The bleakest scenario hasn’t materialized in large part because Russia contained the spread of financial contagion with stiff capital controls while plentiful petrodollars helped the ruble recoup losses and put a leash on inflation. Still, the worst may be yet to come: Bloomberg Economics expects an annual decline in GDP of almost 10% this year.
Weeks after the initial shock of the ruble’s collapse, runaway prices and the departure of hundreds of foreign companies, what awaits the consumer may be a long period of muddling through.
“Our lifestyle hasn’t changed much,” said Olga, an advertising manager and mother of two in the far east city of Khabarovsk.
Fears of scarcity initially prompted the 36-year-old to stock up for a month by buying grains, tinned meat and pasta. Prices for some cleaning products tripled, so she switched to a cheaper alternative.
The family put off plans to buy a second car or go on a vacation this year. But a new normal has set it, and so far it’s manageable, said Olga, asking to be identified only by first name to speak candidly about her situation.
“Not enough time has passed yet,” she said. “I think we will feel the impact later.”
What Bloomberg Economics Says…
“Russian households are already suffering from a loss of purchasing power as prices soar. The economic stress is likely to deepen as sanctions ripple through supply chains to weigh further on the labor market, compounding the effects on real incomes.”
–Scott Johnson. Russia economist
In March, the first full month since the invasion, retail sales fell an estimated 10% from a year earlier, according to Goldman Sachs Group Inc., half the decline Russia experienced at the height of the coronavirus pandemic, when lockdowns closed many stores and kept consumers at home.
As the weeks tick by, evidence points toward the resilience of households. Independent pollster Levada Center said its index of social expectations, a measure of their outlook, rose sharply last month from February.
The government’s intensified censorship and propaganda during the war are doing their part. Still, short-term inflation data and changing shopping preferences show how the sentiment is turning around.
On a weekly basis, consumer prices are now growing at nearly one-quarter their pace a month earlier. Fears of empty shelves are fading, putting an end to hoarding and panic buying.
Deposits are meanwhile flowing back into the banking system, providing the central bank with enough confidence to start lowering interest rates already after an emergency hike following the invasion.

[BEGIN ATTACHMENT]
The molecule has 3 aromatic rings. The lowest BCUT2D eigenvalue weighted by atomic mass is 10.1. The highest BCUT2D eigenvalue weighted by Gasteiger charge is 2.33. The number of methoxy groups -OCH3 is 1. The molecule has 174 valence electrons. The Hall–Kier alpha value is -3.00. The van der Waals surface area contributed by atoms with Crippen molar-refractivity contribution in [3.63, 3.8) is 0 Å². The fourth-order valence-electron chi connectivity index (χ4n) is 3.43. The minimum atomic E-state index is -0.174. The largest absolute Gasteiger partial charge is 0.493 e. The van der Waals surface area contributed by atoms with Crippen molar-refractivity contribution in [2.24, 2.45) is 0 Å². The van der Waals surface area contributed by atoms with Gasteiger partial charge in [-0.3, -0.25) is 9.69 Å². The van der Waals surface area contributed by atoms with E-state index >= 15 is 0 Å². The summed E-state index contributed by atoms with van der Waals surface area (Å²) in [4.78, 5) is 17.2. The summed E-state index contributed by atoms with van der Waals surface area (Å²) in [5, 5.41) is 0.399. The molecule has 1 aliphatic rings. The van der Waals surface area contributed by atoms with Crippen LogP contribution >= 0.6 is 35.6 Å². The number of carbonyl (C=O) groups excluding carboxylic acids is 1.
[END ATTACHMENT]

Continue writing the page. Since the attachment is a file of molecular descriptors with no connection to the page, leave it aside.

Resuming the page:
Cards issued in Russia by Visa Inc. and Mastercard Inc. no longer work outside the country but people have seen few disruptions at home thanks to a domestic alternative pushed in the wake of the first waves of sanctions in 2014. Franchise agreements by fast food chains like McDonald’s mean some of their outlets are keeping doors open.
“All in, it appears that the economic contraction so far has been less drastic than initially anticipated,” JPMorgan economists including Yarkin Cebeci said in a report. “Economic inertia apparently prevented a sharper decline.”
For many, however, the hardships are only just beginning. Moscow Mayor Sergei Sobyanin said about 200,000 jobs are at risk in the Russian capital alone because of the exit or halt to operations by foreign businesses.
While Putin bragged Monday that the West’s “economic blitzkrieg” had failed, central bank Governor Elvira Nabiullina warned the same day that as inventories of imported products run out, the economy faces a “structural transformation” over the next six months that will trigger price spikes on some goods as producers seek new sources for components cut off by sanctions.
JPMorgan said the strength of the economy so far doesn’t mean it will avoid a full-year contraction of 7% this year, comparable to the deepest downturns Russia experienced in the last 30 years.
On Tuesday, the International Monetary Fund said Russia’s output may shrink 8.5% this year, a massive revision it attributed to sanctions and a loss of confidence in the country.
“The outlook remains bleak,” the IMF said about Russia in an update to its World Economic Outlook. “Moreover, financial disintermediation and a loss of investor confidence will lead to a significant drop in private investment and consumption, only partly offset by fiscal spending.”
Consumers, whose spending accounts for more than half of economic activity, aren’t rejoicing yet either. Fully 85% of Russians say they’ve stockpiled food supplies, a bigger share than even in 1992, the year after the Soviet collapse, according to survey published this month by state pollster VTsIOM.
Demand for gardening tools is surging as some people look to growing vegetables and home canning to survive hard times.
“Most of the population is getting accustomed to the situation,” said Andrei Milekhin, president of Romir, an independent research center in Moscow.